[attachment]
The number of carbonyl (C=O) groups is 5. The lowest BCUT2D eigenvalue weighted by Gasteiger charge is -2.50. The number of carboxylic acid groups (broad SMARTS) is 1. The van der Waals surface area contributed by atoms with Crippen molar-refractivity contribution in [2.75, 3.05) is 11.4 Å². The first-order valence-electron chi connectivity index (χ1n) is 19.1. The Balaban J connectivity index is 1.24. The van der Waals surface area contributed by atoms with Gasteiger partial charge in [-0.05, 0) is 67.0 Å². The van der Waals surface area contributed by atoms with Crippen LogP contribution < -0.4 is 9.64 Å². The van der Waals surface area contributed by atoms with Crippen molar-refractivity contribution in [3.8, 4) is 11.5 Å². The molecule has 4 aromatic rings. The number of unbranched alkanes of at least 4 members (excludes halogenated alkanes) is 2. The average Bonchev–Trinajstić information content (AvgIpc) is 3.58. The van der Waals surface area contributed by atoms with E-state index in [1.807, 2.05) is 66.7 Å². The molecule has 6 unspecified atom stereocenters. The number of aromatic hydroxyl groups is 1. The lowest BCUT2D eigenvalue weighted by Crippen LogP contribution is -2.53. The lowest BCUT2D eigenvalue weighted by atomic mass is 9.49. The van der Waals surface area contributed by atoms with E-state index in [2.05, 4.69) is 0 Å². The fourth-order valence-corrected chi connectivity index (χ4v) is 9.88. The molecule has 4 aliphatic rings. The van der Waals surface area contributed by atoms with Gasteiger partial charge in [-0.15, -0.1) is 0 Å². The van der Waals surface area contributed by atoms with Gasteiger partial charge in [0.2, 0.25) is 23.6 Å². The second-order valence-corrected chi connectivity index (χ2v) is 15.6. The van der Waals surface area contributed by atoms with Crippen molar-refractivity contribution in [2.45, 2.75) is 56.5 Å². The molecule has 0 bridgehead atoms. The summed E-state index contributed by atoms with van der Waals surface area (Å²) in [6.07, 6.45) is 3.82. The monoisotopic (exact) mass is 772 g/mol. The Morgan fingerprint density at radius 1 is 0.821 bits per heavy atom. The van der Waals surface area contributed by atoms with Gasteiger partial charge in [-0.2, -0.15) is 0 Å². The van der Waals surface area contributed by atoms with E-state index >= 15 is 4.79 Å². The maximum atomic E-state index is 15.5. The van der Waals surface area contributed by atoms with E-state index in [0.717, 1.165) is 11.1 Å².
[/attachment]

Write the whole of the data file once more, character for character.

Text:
The number of carbonyl (C=O) groups is 5. The lowest BCUT2D eigenvalue weighted by Gasteiger charge is -2.50. The number of carboxylic acid groups (broad SMARTS) is 1. The van der Waals surface area contributed by atoms with Crippen molar-refractivity contribution in [2.75, 3.05) is 11.4 Å². The first-order valence-electron chi connectivity index (χ1n) is 19.1. The Balaban J connectivity index is 1.24. The van der Waals surface area contributed by atoms with Gasteiger partial charge in [-0.05, 0) is 67.0 Å². The van der Waals surface area contributed by atoms with Crippen LogP contribution < -0.4 is 9.64 Å². The van der Waals surface area contributed by atoms with Crippen molar-refractivity contribution in [3.8, 4) is 11.5 Å². The molecule has 4 aromatic rings. The number of unbranched alkanes of at least 4 members (excludes halogenated alkanes) is 2. The average Bonchev–Trinajstić information content (AvgIpc) is 3.58. The van der Waals surface area contributed by atoms with E-state index in [1.807, 2.05) is 66.7 Å². The molecule has 6 unspecified atom stereocenters. The number of aromatic hydroxyl groups is 1. The lowest BCUT2D eigenvalue weighted by Crippen LogP contribution is -2.53. The lowest BCUT2D eigenvalue weighted by atomic mass is 9.49. The van der Waals surface area contributed by atoms with E-state index in [2.05, 4.69) is 0 Å². The fourth-order valence-corrected chi connectivity index (χ4v) is 9.88. The molecule has 4 aliphatic rings. The van der Waals surface area contributed by atoms with Gasteiger partial charge in [-0.15, -0.1) is 0 Å². The van der Waals surface area contributed by atoms with Gasteiger partial charge in [0.2, 0.25) is 23.6 Å². The second-order valence-corrected chi connectivity index (χ2v) is 15.6. The van der Waals surface area contributed by atoms with Crippen molar-refractivity contribution in [2.45, 2.75) is 56.5 Å². The molecule has 0 bridgehead atoms. The summed E-state index contributed by atoms with van der Waals surface area (Å²) in [6.07, 6.45) is 3.82. The monoisotopic (exact) mass is 772 g/mol. The Morgan fingerprint density at radius 1 is 0.821 bits per heavy atom. The van der Waals surface area contributed by atoms with Gasteiger partial charge in [-0.2, -0.15) is 0 Å². The van der Waals surface area contributed by atoms with E-state index >= 15 is 4.79 Å². The maximum atomic E-state index is 15.5. The van der Waals surface area contributed by atoms with E-state index in [0.717, 1.165) is 11.1 Å².